Within a few days of the onset, you may notice a red rash which will appear on one side of the body or face. Typically red in colour, the rash may appear dark pink, purplish or brown depending on your skin tone. The rash can cause itchiness and burning sensation.

3. Blisters

As the rash progresses, it may lead to the formation of fluid-filled blisters that develop on the reddened skin. These blisters can be small or large in size. They may break easily and are usually surrounded by inflamed skin and can be extremely painful, explains the expert.

4. Flu-like symptoms

Some people may experience symptoms similar to the flu, such as a low-grade fever, headache, fatigue and muscle weakness. Fever is the bodyโ€™s response to infection and inflammation and may accompany more severe cases of shingles.

5. Itching and sensitivity to touch

โ€œAlong with the pain, the affected area may become itchy. Scratching the rash can exacerbate discomfort and increase the risk of infection. Additionally, the skin may become sensitive to touch, causing even gentle contact to produce pain or discomfort,โ€ explains Dr Patade.

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6. Scabbing

After a few days, the blisters may break open, leading to the formation of shallow ulcers. These ulcers then form scabs or crusts as they begin to heal.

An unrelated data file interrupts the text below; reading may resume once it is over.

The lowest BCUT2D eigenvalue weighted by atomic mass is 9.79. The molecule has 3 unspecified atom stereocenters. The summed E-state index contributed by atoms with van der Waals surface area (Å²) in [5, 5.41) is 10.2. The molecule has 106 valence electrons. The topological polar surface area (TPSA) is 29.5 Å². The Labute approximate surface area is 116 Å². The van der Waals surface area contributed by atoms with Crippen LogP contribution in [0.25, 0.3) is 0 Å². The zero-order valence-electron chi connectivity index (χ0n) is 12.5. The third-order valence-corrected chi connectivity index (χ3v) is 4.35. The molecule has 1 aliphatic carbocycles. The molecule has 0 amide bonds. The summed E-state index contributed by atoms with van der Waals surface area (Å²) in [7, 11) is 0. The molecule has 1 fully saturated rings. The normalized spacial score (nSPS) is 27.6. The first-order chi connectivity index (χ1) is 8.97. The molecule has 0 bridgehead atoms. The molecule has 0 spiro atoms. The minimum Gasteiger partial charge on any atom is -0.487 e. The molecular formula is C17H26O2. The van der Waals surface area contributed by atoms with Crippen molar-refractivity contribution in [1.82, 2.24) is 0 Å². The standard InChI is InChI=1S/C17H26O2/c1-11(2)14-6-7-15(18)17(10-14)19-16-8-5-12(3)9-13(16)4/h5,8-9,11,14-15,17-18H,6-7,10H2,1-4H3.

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What causes shingles?

Shingles is caused by the varicella-zoster virus, which is also the virus that causes chickenpox. While it can affect anyone who has had chickenpox, it is unclear why it only affects some people and not everyone. Some other causes of chickenpox include:

  • Weakened immune system
  • Stress
  • Ageing
  • Certain medications
  • Someone undergoing surgery
  • Underlying medical conditions that compromise immunity

Also, ageing itself is a risk factor, as the immune system naturally weakens with age, making it harder to control latent viruses like the varicella-zoster virus.

What are the complications of shingles?

If left untreated, shingles can lead to some complications including:

  • Vision loss: Shingles can affect the nerves around your eyes, which can lead to eye inflammation, infections, and temporary or permanent vision loss.
  • Postherpetic neuralgia (PHN): The most common complication of shingles which is characterised by persistent nerve pain in the area where the rash occurred.
  • Skin infections: It can lead to bacterial infections that can cause blisters and sores caused by shingles, leading to further scarring or discomfort.
  • Neurological problems: Shingles may cause inflammation of the brain, facial paralysis or problems with balance or hearing if you leave shingles untreated.

Treatment of shingles